This school in Union County is preparing students for sustainable energy careers

MONROE, N.C. — Whether it’s in the robotics classroom, tree nursery, or around the compost bins, kids at Parkwood Middle School aren’t afraid to get their hands dirty. Science teacher Theresa Moats-Platt got the efforts started through her environmental club, which was looking for ways to make the school more sustainable, while also applying the lessons they learn in class.

By the 2023-2024 school year those efforts spread across the district, evolving into the Union County Public Schools Sustainable Energy Academy. The K-12 curriculum follows through elementary, middle, and high school in the Parkwood Cluster, allowing students to explore issues around energy efficiency, technology, sustainable resources, and food production.

Andrew Houlihan, the district superintendent, wants the program to be an opportunity for students of all ages to get exposed to one of the fastest-growing industries in the Carolinas.

“We’re really trying to build a college and career pathway around the future workforce in this region and in this state,” he said.

For Moats-Platt, it began with a composting program. She and her environmental club wanted to find a way to keep all the cafeteria food waste from going straight to the landfill and put it to better use. They started collecting food scraps and, in partnership with Union County, got leaves and grass trimmings to mix into compost.

The process reduces methane emissions, allowing the waste to break down faster, and gives students a hands-on lesson in the carbon cycle.

“Carbon gets a bad rep, but carbon is a building block of life,” Moats-Platt said, “We just need to get the carbon in the right place.”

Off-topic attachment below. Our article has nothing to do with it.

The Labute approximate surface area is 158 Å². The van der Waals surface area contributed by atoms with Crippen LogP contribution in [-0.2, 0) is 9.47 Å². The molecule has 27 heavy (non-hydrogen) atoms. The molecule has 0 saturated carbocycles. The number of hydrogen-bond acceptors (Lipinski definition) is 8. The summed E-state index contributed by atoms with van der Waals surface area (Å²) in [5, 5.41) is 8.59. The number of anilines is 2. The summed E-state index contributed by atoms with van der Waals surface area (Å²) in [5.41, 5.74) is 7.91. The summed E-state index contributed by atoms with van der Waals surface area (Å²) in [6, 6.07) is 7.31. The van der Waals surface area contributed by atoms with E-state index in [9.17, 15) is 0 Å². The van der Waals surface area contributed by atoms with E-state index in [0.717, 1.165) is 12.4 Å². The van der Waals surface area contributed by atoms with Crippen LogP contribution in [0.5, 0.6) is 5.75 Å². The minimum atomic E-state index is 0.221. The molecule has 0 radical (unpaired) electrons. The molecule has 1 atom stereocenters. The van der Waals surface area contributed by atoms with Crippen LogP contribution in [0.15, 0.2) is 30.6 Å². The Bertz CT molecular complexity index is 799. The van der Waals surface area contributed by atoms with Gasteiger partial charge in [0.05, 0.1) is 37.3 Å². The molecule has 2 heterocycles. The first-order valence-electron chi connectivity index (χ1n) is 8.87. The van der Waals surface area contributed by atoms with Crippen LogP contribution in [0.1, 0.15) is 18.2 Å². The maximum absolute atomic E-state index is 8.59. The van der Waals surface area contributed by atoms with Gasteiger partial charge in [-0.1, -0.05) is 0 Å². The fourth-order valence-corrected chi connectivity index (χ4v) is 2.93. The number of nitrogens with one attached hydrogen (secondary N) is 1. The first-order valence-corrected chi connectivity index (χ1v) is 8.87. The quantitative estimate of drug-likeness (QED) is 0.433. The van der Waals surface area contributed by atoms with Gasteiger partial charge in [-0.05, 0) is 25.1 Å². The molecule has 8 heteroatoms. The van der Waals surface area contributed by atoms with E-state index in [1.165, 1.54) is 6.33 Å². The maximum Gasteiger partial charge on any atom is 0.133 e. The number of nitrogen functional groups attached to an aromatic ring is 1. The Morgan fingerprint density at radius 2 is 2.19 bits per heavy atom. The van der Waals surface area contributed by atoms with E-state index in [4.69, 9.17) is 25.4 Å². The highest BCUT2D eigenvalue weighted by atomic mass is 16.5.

Through composting, that carbon is converted into high-quality dirt, which the students then get to put to use in their vegetable garden or in one of Analise Ritter’s agriculture classes. There, the middle school students planted a tree nursery last spring and over their three years of class, they’ll raise them and eventually plant the saplings at another Union County school before starting the process over.

“They learn the fundamentals of taking care of a plant, how much water does it need, how much sunlight, how much nitrogen, phosphorus, calcium,” Ritter said.

Meanwhile, in robotics class, students learn about wind turbines and the solar industry; high school students get certification opportunities or the potential to explore internship or pre-apprenticeship programs.

“We’re exposing them to possible careers that they may be interested in, bringing awareness to this theme and this curriculum and beginning that journey at an early age,” Houlihan said.

For Moats-Platt, she said it’s been amazing to watch the program grow and expand.

“I am so very grateful and actually, really impressed with the response from the community from the administration,” she said.

Ultimately though, she said the most rewarding part of the experience is watching the lessons she and others in the academy are teaching go beyond the classroom, inspiring others to create a more sustainable world.

“When we are making decisions we need to ask ourselves, ‘Is this good for children?’ And if it’s not good for children we need to not do it,” she said.

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Michelle Alfini

Michelle Alfini, wsoctv.com

Michelle is a climate reporter for Channel 9.